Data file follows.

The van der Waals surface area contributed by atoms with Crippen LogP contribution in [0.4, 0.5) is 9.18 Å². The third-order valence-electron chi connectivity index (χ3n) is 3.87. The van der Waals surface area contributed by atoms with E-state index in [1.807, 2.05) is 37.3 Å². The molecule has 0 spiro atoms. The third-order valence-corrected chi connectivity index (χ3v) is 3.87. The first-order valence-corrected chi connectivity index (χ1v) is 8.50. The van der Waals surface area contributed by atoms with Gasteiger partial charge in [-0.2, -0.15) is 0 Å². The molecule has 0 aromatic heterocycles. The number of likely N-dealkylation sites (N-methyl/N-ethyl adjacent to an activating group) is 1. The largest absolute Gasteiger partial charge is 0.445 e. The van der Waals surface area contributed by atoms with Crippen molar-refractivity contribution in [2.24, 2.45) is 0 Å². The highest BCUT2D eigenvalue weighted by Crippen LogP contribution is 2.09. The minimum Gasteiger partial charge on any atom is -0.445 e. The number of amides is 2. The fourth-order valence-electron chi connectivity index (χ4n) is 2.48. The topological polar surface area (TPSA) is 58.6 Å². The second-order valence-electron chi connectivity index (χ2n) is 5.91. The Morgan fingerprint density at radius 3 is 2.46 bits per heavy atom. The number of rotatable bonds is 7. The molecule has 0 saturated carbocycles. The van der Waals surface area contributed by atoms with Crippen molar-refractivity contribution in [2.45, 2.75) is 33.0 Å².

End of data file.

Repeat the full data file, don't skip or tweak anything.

The van der Waals surface area contributed by atoms with Crippen LogP contribution in [0.4, 0.5) is 9.18 Å². The third-order valence-electron chi connectivity index (χ3n) is 3.87. The van der Waals surface area contributed by atoms with E-state index in [1.807, 2.05) is 37.3 Å². The molecule has 0 spiro atoms. The third-order valence-corrected chi connectivity index (χ3v) is 3.87. The first-order valence-corrected chi connectivity index (χ1v) is 8.50. The van der Waals surface area contributed by atoms with Gasteiger partial charge in [-0.2, -0.15) is 0 Å². The molecule has 0 aromatic heterocycles. The number of likely N-dealkylation sites (N-methyl/N-ethyl adjacent to an activating group) is 1. The largest absolute Gasteiger partial charge is 0.445 e. The van der Waals surface area contributed by atoms with Crippen molar-refractivity contribution in [2.24, 2.45) is 0 Å². The highest BCUT2D eigenvalue weighted by Crippen LogP contribution is 2.09. The minimum Gasteiger partial charge on any atom is -0.445 e. The number of amides is 2. The fourth-order valence-electron chi connectivity index (χ4n) is 2.48. The topological polar surface area (TPSA) is 58.6 Å². The second-order valence-electron chi connectivity index (χ2n) is 5.91. The Morgan fingerprint density at radius 3 is 2.46 bits per heavy atom. The number of rotatable bonds is 7. The molecule has 0 saturated carbocycles. The van der Waals surface area contributed by atoms with Crippen molar-refractivity contribution in [2.45, 2.75) is 33.0 Å².